Mouthwatering rose-scented figs
The best soft figs you'll eat
There’s no way to sugar-coat it. Desserts and sweet treats have been few and far between since I adopted a mostly AIP way of eating. It’s really just fruit salad.
You might not believe how delighted I am to be able to eat dairy again. But it does open up a lot more options for desserts.
It’s true that I’m more of a savoury girl myself. But sometimes you just want a sweet treat. Like for birthdays, Christmas and special occasions. So I decided I’d come up with a crustless cheesecake recipe.
No, I can’t do gluten or nuts. But I also don’t do well with some of the AIP staples either. So cassava flour, coconut, and arrowroot are out at the moment as well. Could I have tried to make a crust from tiger nuts? Possibly. And maybe I’ll give that a go some other time.
As a throw-away addition, I decided to add some figs. Not to the cheesecake recipe itself. But as a little fig compote to have on the side. Something quick and simple. But which carried over some of the scents and flavours from the orange and rose cheesecake.
That’s where this recipe for rose-scented figs came from. And it works… really well. In fact, I think my mum likes it more than she likes the cheesecake.
We love figs in our house. It’s easy for me to understand the appeal that made hunter gatherers more than 11,000 years ago decide to plant fig trees near Jericho and put down roots beside them. Figs were the first plant our ancient ancestors ever domesticated. I might be slightly obsessed with them. Which is why I’m attempting to grow a fig tree in damp and grey Northern Ireland.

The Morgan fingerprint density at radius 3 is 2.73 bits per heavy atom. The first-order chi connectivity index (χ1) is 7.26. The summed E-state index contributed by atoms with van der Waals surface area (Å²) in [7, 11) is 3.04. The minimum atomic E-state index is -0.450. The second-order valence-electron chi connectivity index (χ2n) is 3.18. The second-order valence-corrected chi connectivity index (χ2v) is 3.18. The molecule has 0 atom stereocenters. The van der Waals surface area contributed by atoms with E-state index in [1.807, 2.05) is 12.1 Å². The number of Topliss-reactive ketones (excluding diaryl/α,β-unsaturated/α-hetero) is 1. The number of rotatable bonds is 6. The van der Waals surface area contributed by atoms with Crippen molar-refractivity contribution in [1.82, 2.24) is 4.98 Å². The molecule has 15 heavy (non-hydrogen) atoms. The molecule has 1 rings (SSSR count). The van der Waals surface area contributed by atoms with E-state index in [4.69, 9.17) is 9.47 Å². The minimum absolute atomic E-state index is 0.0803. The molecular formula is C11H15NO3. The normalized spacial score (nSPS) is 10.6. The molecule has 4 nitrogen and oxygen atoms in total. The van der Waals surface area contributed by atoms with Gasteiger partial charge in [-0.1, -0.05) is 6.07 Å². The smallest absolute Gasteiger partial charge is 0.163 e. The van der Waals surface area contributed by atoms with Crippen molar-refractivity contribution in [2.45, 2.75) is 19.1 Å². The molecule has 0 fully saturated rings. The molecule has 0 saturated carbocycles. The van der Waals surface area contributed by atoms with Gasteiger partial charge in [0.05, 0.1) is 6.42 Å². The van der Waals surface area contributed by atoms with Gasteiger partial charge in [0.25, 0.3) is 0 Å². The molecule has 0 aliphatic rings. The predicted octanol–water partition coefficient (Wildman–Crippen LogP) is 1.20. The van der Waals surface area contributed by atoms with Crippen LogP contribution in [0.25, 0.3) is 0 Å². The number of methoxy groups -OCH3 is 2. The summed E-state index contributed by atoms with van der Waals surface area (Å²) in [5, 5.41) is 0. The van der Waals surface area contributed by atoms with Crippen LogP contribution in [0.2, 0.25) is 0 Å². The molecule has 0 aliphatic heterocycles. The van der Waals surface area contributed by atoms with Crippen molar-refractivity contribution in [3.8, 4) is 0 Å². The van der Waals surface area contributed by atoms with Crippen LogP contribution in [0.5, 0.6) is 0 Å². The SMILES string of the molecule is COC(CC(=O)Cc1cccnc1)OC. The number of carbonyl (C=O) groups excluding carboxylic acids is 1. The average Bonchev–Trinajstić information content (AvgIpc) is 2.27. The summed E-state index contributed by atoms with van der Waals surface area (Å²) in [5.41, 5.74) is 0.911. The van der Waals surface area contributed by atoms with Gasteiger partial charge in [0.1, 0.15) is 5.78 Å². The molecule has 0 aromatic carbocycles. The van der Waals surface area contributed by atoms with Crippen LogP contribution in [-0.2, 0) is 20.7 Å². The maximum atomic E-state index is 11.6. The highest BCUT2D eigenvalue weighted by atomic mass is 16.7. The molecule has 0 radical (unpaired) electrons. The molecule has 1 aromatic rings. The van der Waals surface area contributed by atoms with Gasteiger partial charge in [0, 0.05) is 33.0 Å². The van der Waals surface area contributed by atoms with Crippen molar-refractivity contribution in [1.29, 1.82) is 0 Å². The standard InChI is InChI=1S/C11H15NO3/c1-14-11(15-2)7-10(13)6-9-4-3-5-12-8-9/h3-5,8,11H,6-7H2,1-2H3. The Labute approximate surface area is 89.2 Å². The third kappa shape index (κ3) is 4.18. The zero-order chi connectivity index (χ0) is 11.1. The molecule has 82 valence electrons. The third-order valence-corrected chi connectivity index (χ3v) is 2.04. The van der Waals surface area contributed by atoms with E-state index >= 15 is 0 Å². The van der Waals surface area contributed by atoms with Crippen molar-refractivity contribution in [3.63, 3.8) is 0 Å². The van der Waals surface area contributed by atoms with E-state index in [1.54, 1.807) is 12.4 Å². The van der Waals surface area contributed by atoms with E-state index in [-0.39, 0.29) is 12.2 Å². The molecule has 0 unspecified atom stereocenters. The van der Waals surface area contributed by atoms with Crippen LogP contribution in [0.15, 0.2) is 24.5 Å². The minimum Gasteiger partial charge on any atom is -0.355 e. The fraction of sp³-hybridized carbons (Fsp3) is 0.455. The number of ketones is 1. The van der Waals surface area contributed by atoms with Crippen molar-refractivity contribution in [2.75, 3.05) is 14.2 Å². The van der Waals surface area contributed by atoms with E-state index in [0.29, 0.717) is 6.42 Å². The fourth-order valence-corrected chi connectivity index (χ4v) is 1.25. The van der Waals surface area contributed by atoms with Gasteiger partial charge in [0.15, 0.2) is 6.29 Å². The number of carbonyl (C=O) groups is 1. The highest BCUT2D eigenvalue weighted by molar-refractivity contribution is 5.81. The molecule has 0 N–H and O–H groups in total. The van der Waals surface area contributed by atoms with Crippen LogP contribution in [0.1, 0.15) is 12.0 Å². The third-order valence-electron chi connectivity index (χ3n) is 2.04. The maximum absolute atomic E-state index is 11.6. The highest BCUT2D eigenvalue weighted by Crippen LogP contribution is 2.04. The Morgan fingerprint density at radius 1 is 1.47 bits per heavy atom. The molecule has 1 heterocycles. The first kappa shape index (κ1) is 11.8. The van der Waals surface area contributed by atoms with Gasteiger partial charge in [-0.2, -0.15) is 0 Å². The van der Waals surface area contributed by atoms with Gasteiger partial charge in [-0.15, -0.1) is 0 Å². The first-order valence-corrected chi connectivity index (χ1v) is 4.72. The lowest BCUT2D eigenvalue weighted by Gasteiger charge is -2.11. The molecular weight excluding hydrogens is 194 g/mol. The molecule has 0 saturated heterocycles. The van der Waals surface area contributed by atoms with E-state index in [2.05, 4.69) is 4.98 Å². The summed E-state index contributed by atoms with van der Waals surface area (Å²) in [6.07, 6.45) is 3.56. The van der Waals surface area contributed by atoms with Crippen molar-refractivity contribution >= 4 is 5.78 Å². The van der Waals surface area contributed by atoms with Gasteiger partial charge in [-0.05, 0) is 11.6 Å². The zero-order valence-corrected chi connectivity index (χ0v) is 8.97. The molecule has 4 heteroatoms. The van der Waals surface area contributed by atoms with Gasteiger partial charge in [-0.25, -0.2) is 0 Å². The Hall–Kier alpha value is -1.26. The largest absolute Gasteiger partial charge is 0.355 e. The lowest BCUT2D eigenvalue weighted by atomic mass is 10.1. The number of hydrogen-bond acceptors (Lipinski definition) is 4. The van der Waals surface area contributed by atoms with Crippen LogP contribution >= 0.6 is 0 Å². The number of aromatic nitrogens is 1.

I love their natural sweetness like toffee and the slight crunch from the tiny seeds. You don’t need to add extra sugar. Then there’s something exotic about the flavour and aroma of rose petals which complements figs perfectly.
This fig recipe is paleo. Leave out the ground cardamom and you can enjoy it on the autoimmune protocol as well. The syrup is only slightly sticky from the natural sugars in the figs and the balsamic vinegar. The figs are soft and yielding.
- 4 tablespoons water 30 ml
- 1 tablespoon balsamic vinegar 12 ml
- 2 strips orange peel use a vegetable peeler
- 1 cinnamon stick
- 1 pinch ground cardamom
- 225 g dried figs, halved ½ pound
- 1 tablespoon rosewater
- Bring water, balsamic vinegar, orange peel and spices to a boil in a medium saucepan. Add the figs, cover and simmer for 10 minutes. Taste and adjust flavourings. Remove orange zest strips and cinnamon stick, and discard. Turn off the heat and stir through the rosewater. Allow to cool.